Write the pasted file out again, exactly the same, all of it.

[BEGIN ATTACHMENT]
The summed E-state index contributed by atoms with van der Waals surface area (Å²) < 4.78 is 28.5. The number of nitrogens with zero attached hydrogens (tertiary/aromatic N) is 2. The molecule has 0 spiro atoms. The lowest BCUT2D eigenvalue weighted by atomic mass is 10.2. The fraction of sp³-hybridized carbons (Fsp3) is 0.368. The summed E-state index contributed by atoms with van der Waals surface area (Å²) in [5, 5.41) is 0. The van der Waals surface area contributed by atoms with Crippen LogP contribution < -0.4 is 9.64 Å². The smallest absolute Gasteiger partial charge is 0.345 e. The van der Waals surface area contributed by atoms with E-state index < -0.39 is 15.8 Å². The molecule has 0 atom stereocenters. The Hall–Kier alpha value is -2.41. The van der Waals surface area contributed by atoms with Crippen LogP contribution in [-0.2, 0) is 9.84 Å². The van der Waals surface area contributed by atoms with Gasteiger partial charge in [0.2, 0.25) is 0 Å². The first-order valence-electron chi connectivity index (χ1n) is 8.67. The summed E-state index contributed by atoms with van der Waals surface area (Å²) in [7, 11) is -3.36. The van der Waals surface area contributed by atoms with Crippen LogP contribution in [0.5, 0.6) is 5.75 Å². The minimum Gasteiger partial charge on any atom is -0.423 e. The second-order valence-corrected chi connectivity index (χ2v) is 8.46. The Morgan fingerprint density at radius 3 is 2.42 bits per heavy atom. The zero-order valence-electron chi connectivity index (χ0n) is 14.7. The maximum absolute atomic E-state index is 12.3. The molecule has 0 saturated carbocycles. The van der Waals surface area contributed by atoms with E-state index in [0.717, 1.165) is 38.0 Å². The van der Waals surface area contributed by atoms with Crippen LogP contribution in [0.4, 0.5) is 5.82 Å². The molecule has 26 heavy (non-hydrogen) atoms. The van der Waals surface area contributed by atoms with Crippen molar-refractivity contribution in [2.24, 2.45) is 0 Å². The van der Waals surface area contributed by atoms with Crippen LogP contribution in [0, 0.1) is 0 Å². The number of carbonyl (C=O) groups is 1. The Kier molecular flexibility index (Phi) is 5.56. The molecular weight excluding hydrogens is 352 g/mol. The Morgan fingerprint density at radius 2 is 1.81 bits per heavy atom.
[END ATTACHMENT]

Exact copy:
The summed E-state index contributed by atoms with van der Waals surface area (Å²) < 4.78 is 28.5. The number of nitrogens with zero attached hydrogens (tertiary/aromatic N) is 2. The molecule has 0 spiro atoms. The lowest BCUT2D eigenvalue weighted by atomic mass is 10.2. The fraction of sp³-hybridized carbons (Fsp3) is 0.368. The summed E-state index contributed by atoms with van der Waals surface area (Å²) in [5, 5.41) is 0. The van der Waals surface area contributed by atoms with Crippen LogP contribution < -0.4 is 9.64 Å². The smallest absolute Gasteiger partial charge is 0.345 e. The van der Waals surface area contributed by atoms with E-state index < -0.39 is 15.8 Å². The molecule has 0 atom stereocenters. The Hall–Kier alpha value is -2.41. The van der Waals surface area contributed by atoms with Crippen LogP contribution in [-0.2, 0) is 9.84 Å². The van der Waals surface area contributed by atoms with Gasteiger partial charge in [0.2, 0.25) is 0 Å². The first-order valence-electron chi connectivity index (χ1n) is 8.67. The summed E-state index contributed by atoms with van der Waals surface area (Å²) in [7, 11) is -3.36. The van der Waals surface area contributed by atoms with Crippen LogP contribution in [0.5, 0.6) is 5.75 Å². The minimum Gasteiger partial charge on any atom is -0.423 e. The second-order valence-corrected chi connectivity index (χ2v) is 8.46. The Morgan fingerprint density at radius 3 is 2.42 bits per heavy atom. The zero-order valence-electron chi connectivity index (χ0n) is 14.7. The maximum absolute atomic E-state index is 12.3. The molecule has 0 saturated carbocycles. The van der Waals surface area contributed by atoms with E-state index in [0.717, 1.165) is 38.0 Å². The van der Waals surface area contributed by atoms with Crippen LogP contribution in [0.4, 0.5) is 5.82 Å². The molecule has 26 heavy (non-hydrogen) atoms. The van der Waals surface area contributed by atoms with Crippen molar-refractivity contribution in [2.24, 2.45) is 0 Å². The van der Waals surface area contributed by atoms with Crippen LogP contribution in [0, 0.1) is 0 Å². The number of carbonyl (C=O) groups is 1. The Kier molecular flexibility index (Phi) is 5.56. The molecular weight excluding hydrogens is 352 g/mol. The Morgan fingerprint density at radius 2 is 1.81 bits per heavy atom.